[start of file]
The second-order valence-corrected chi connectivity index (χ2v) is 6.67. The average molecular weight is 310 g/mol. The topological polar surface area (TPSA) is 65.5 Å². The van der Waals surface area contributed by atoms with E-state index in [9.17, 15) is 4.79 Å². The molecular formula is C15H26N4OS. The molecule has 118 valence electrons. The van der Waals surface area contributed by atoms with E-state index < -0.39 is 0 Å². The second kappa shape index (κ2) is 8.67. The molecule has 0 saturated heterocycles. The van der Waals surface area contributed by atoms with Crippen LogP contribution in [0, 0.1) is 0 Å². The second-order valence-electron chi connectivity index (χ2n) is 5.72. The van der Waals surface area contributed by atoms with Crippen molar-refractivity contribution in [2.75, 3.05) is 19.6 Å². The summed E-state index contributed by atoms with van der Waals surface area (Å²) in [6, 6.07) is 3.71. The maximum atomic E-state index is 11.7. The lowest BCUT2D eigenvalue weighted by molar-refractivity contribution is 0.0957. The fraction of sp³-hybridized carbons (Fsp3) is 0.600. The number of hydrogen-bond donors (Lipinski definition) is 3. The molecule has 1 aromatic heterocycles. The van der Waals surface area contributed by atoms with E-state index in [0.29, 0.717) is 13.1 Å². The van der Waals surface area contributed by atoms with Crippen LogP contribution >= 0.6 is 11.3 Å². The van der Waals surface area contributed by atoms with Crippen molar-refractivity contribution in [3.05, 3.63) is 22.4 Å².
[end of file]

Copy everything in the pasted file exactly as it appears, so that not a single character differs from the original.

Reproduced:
The second-order valence-corrected chi connectivity index (χ2v) is 6.67. The average molecular weight is 310 g/mol. The topological polar surface area (TPSA) is 65.5 Å². The van der Waals surface area contributed by atoms with E-state index in [9.17, 15) is 4.79 Å². The molecular formula is C15H26N4OS. The molecule has 118 valence electrons. The van der Waals surface area contributed by atoms with E-state index < -0.39 is 0 Å². The second kappa shape index (κ2) is 8.67. The molecule has 0 saturated heterocycles. The van der Waals surface area contributed by atoms with Crippen LogP contribution in [0, 0.1) is 0 Å². The second-order valence-electron chi connectivity index (χ2n) is 5.72. The van der Waals surface area contributed by atoms with Crippen molar-refractivity contribution in [2.75, 3.05) is 19.6 Å². The summed E-state index contributed by atoms with van der Waals surface area (Å²) in [6, 6.07) is 3.71. The maximum atomic E-state index is 11.7. The lowest BCUT2D eigenvalue weighted by molar-refractivity contribution is 0.0957. The fraction of sp³-hybridized carbons (Fsp3) is 0.600. The number of hydrogen-bond donors (Lipinski definition) is 3. The molecule has 1 aromatic heterocycles. The van der Waals surface area contributed by atoms with E-state index in [0.29, 0.717) is 13.1 Å². The van der Waals surface area contributed by atoms with Crippen LogP contribution >= 0.6 is 11.3 Å². The van der Waals surface area contributed by atoms with Crippen molar-refractivity contribution in [3.05, 3.63) is 22.4 Å².